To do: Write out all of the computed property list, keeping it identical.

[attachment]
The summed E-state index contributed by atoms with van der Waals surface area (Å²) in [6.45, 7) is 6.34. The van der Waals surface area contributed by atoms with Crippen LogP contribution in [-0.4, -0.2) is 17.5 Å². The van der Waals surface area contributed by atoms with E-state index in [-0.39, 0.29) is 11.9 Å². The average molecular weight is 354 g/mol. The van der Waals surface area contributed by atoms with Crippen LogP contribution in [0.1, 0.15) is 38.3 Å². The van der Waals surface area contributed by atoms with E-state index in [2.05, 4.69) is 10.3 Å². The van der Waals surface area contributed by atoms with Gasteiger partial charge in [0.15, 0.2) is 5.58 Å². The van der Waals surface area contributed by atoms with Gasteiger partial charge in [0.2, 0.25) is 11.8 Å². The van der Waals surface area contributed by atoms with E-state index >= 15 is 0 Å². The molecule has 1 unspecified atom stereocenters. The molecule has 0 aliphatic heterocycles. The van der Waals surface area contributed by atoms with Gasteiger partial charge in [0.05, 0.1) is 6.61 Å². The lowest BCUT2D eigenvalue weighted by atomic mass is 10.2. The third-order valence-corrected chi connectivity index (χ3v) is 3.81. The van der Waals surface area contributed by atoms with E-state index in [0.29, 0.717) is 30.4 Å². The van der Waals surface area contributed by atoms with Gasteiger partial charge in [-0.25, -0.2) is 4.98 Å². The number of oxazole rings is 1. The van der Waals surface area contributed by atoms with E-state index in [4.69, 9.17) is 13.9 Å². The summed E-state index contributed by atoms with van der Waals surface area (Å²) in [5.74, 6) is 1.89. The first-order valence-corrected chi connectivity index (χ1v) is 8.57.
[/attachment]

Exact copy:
The summed E-state index contributed by atoms with van der Waals surface area (Å²) in [6.45, 7) is 6.34. The van der Waals surface area contributed by atoms with Crippen LogP contribution in [-0.4, -0.2) is 17.5 Å². The van der Waals surface area contributed by atoms with E-state index in [-0.39, 0.29) is 11.9 Å². The average molecular weight is 354 g/mol. The van der Waals surface area contributed by atoms with Crippen LogP contribution in [0.1, 0.15) is 38.3 Å². The van der Waals surface area contributed by atoms with E-state index in [2.05, 4.69) is 10.3 Å². The van der Waals surface area contributed by atoms with Gasteiger partial charge in [0.15, 0.2) is 5.58 Å². The van der Waals surface area contributed by atoms with Gasteiger partial charge in [0.2, 0.25) is 11.8 Å². The van der Waals surface area contributed by atoms with E-state index >= 15 is 0 Å². The molecule has 1 unspecified atom stereocenters. The molecule has 0 aliphatic heterocycles. The van der Waals surface area contributed by atoms with Gasteiger partial charge in [0.05, 0.1) is 6.61 Å². The lowest BCUT2D eigenvalue weighted by atomic mass is 10.2. The third-order valence-corrected chi connectivity index (χ3v) is 3.81. The van der Waals surface area contributed by atoms with E-state index in [0.29, 0.717) is 30.4 Å². The van der Waals surface area contributed by atoms with Gasteiger partial charge in [-0.25, -0.2) is 4.98 Å². The number of oxazole rings is 1. The van der Waals surface area contributed by atoms with E-state index in [4.69, 9.17) is 13.9 Å². The summed E-state index contributed by atoms with van der Waals surface area (Å²) in [5.74, 6) is 1.89. The first-order valence-corrected chi connectivity index (χ1v) is 8.57.